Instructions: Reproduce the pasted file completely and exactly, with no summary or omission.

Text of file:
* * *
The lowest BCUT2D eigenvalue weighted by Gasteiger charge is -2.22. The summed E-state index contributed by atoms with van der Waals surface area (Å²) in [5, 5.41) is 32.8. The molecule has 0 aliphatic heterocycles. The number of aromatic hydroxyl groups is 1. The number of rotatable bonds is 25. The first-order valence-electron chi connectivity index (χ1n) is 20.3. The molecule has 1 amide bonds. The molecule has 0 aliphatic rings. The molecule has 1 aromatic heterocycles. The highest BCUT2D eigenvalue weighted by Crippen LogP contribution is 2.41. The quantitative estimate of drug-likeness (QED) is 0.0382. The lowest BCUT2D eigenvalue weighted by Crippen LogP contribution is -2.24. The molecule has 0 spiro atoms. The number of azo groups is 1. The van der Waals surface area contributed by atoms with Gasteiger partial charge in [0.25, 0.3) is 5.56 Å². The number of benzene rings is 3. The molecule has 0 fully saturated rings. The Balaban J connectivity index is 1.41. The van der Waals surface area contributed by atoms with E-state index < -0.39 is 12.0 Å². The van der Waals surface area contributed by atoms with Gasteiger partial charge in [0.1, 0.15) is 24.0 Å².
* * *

The lowest BCUT2D eigenvalue weighted by Gasteiger charge is -2.22. The summed E-state index contributed by atoms with van der Waals surface area (Å²) in [5, 5.41) is 32.8. The molecule has 0 aliphatic heterocycles. The number of aromatic hydroxyl groups is 1. The number of rotatable bonds is 25. The first-order valence-electron chi connectivity index (χ1n) is 20.3. The molecule has 1 amide bonds. The molecule has 0 aliphatic rings. The molecule has 1 aromatic heterocycles. The highest BCUT2D eigenvalue weighted by Crippen LogP contribution is 2.41. The quantitative estimate of drug-likeness (QED) is 0.0382. The lowest BCUT2D eigenvalue weighted by Crippen LogP contribution is -2.24. The molecule has 0 spiro atoms. The number of azo groups is 1. The van der Waals surface area contributed by atoms with Gasteiger partial charge in [0.25, 0.3) is 5.56 Å². The number of benzene rings is 3. The molecule has 0 fully saturated rings. The Balaban J connectivity index is 1.41. The van der Waals surface area contributed by atoms with E-state index < -0.39 is 12.0 Å². The van der Waals surface area contributed by atoms with Gasteiger partial charge in [0.1, 0.15) is 24.0 Å².